Faith of Our Grandmothers

I was in church one day when 75-year-old Jane called my name. I was on my way out after Mass, minding my own business when Jane, seeing I was available, called an audible.

I turned to see Jane slow-walking, pulling a young lady I’d never seen by the arm toward me. Jane makes it her business to introduce herself to every new face at Mass. With the currency of time, interrupted only by her doctors’ appointments and visits with grandchildren, Jane lavishes newcomers with the gift of her time and attention. Jane wants to hear their stories and makes it her mission to ensure each new church attendee comes back for more Jesus.

Jane called me off of the bench and put me on Team Grandmothers for Jesus, even though I’m nowhere near grandmother status yet.

She introduces me to this young lady, Sarah. Jane then instructs Sarah to tell me why she’s in church, waves her arms about to announce her departure then shuffles out, leaving me to tend to Sarah.

Sarah looks to be in her early 20s as she has new tiny brown baby hairs still growing out around her temples but her eyes hold a grown-up secret.

Following Jane’s instructions, Sarah tells me, “I’m here because my grandmother died a few weeks ago.”

“I’m so sorry to hear,” I stammer. I’m assuming she’s in church searching for consolation.

“She was sick for a long time, and suffered a lot.”

I don’t know what to say so I say nothing. Instead, I practice the holding-space-for-someone posture that I’ve been reading about.

“It was all because of me. It was FOR me.”

I tilt my head and take a stab at what she’s saying.

“Do you mean she offered up her suffering for you?”


“Did she tell you so?” I ask.

“No, but I know. I just do. I realized it after she died. It was so I would come to church. It was all for my faith.”

Sarah, in a moment of grace, and without the normal means of knowing, understood her grandmother suffered for a long time with a prolonged illness for Sarah’s, her granddaughter’s, conversion.

Then, Sarah started to cry while I absorbed this profound example of an offering of suffering made tangible and real before me.

I managed to stammer something like how incredible and grace-filled it was that she knows this.

“I’m grateful you shared this incredible story with me. She must have loved you so much,” I say.

More tears fell down Sarah’s cheeks.

Sarah’s grandmother — surely a devout church lady – one whom I had never met, taught me something: pain can be directed; It can be purpose-filled. She took to heart the easily thrown-about term ‘offer it up’ and wrapped it with the tender tissue of a grandmother’s love.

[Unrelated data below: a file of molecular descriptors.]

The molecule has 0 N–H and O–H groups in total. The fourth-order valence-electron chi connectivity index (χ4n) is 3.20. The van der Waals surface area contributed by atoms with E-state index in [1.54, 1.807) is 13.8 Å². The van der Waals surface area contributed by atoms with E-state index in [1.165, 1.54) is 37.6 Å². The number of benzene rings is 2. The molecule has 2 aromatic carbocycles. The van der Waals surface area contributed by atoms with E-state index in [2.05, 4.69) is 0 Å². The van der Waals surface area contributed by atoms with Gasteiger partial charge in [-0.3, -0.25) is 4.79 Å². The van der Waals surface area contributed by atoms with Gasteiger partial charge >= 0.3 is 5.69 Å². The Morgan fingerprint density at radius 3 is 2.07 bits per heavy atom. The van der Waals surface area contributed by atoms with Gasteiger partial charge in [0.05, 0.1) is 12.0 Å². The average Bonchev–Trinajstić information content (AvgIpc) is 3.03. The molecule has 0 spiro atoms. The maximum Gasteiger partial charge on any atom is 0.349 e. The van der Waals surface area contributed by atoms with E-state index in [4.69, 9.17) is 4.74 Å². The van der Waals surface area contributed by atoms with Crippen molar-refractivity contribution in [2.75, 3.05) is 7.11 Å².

Jane, a sage grandmother in her own right, knew Sarah’s story and wanted me to hear this in-the-flesh example of redemptive suffering. Two faithful matriarchs: Sarah’s grandmother and Jane, through Sarah, made palpable for me the redeeming sacrifice of love.

The gray-haired and the blue-haired matriarch are regulars at daily Mass, in the pews of every rural or urban corner of the praying world. Everyone in the congregation recognizes them, and though they are not privy to anyone else’s age, they announce theirs in the same breath as their names upon the first introduction.

The persistent widow in the bible has nothing on the pleading, prodding, and persuasive grandmothers. That’s why people have these grandmothers’ numbers on speed dial because everyone knows they are the prayer warriors of all time.

There’s an old Korean saying: love flows downhill. Your kids aren’t gonna love you nearly as much as you love them because a downhill flow is ordained by nature.

I surmise that a grandmother’s love flows downhill twice, first to their children and then to their grandchildren. Her love is seasoned with wisdom, practiced, purified, emptied of self-anything, deepened, and rich. Its color is more vibrant, its form more pleasing than its descent down the first love hill. It gathers speed and barrels down faster; nothing will stop its momentum.

Their perpetual prayers and sacrifices impart the grace of God like a Red Sea moment. Moses carried his staff; these grandmothers tote their Rosaries, Divine Mercy prayer cards, Bible devotionals, scribbled prayer intentions on folded note cards, family photos, you name it, and, of course, they tote the love.

We celebrate them for the gift they are to our faith and communities.


Photo by Nick Karvounis on Unsplash.

This post was originally published on The Greatest of These and is reprinted here with permission.



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